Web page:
The first video game consoles emerged in the early 1970s. Ralph H. Baer devised the concept of playing simple spot-based games on a television screen in 1966, which later became the basis of the Magnavox Odyssey in 1972. Inspired by the table tennis game on the Odyssey, Nolan Bushnell, Ted Dabney, and Allan Alcorn at Atari, Inc. developed the first successful arcade game, Pong, and looked to develop that into a home version, which was released in 1975. The first consoles were dedicated to only a set group of games built into the hardware. Programmable consoles using swappable ROM cartridges were introduced with the Fairchild Channel F in 1976 though popularized with the Atari 2600 released in 1977.
Handheld consoles emerged from technology improvements in handheld electronic games as these shifted from mechanical to electronic/digital logic, and away from light-emitting diode (LED) indicators to liquid-crystal displays (LCD) that resembled video screens more closely, with the Microvision in 1979 and Game & Watch in 1980 being early examples, and fully realized by the Game Boy in 1989.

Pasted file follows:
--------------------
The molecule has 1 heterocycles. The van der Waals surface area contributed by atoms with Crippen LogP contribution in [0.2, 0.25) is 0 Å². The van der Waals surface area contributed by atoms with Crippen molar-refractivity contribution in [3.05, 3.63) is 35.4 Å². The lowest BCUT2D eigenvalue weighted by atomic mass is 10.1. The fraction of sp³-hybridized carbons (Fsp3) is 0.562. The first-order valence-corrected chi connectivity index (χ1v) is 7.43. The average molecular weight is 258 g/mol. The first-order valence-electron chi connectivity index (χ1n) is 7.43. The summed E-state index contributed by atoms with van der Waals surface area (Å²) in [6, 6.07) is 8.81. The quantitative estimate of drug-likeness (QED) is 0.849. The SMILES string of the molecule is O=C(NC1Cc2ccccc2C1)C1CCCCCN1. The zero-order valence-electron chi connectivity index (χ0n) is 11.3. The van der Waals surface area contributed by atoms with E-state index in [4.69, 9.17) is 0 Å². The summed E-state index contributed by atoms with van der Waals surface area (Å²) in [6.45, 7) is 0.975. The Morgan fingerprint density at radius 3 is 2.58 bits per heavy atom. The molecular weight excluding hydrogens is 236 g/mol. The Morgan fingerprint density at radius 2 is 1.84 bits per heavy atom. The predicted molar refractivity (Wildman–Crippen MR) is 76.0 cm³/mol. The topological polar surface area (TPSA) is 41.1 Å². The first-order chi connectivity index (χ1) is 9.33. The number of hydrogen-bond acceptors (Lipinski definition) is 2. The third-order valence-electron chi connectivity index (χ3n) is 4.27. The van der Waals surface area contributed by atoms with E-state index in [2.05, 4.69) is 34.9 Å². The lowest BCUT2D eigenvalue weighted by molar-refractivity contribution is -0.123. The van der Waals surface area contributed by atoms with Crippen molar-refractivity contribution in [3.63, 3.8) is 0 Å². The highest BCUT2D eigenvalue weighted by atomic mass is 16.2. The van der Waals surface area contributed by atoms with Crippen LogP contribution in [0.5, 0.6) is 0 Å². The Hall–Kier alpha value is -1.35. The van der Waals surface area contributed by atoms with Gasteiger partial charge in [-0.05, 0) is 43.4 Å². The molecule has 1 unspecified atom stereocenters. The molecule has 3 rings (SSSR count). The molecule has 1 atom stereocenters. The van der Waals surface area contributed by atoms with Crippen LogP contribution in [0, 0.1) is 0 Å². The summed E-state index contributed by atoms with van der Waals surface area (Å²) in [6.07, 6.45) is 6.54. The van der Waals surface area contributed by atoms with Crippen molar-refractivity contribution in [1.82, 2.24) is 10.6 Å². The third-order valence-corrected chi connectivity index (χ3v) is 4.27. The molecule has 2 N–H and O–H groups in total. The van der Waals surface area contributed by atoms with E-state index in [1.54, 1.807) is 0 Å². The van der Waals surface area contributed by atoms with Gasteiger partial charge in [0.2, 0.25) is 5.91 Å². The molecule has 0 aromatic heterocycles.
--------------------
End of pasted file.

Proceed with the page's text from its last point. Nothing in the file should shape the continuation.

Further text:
Since the 1970s, both home and handheld consoles became more advanced following global changes in technology, including improved electronic and computer chip manufacturing to increase computational power at lower costs and size, the introduction of 3D graphics and hardware-based graphic processors for real-time rendering, digital communications such as the Internet, wireless networking and Bluetooth, and larger and denser media formats as well as digital distribution. Following the same type of Moore's law progression, home consoles were grouped into generations, each lasting approximately five years, with consoles within each sharing similar technology specifications and features such as processor word size.
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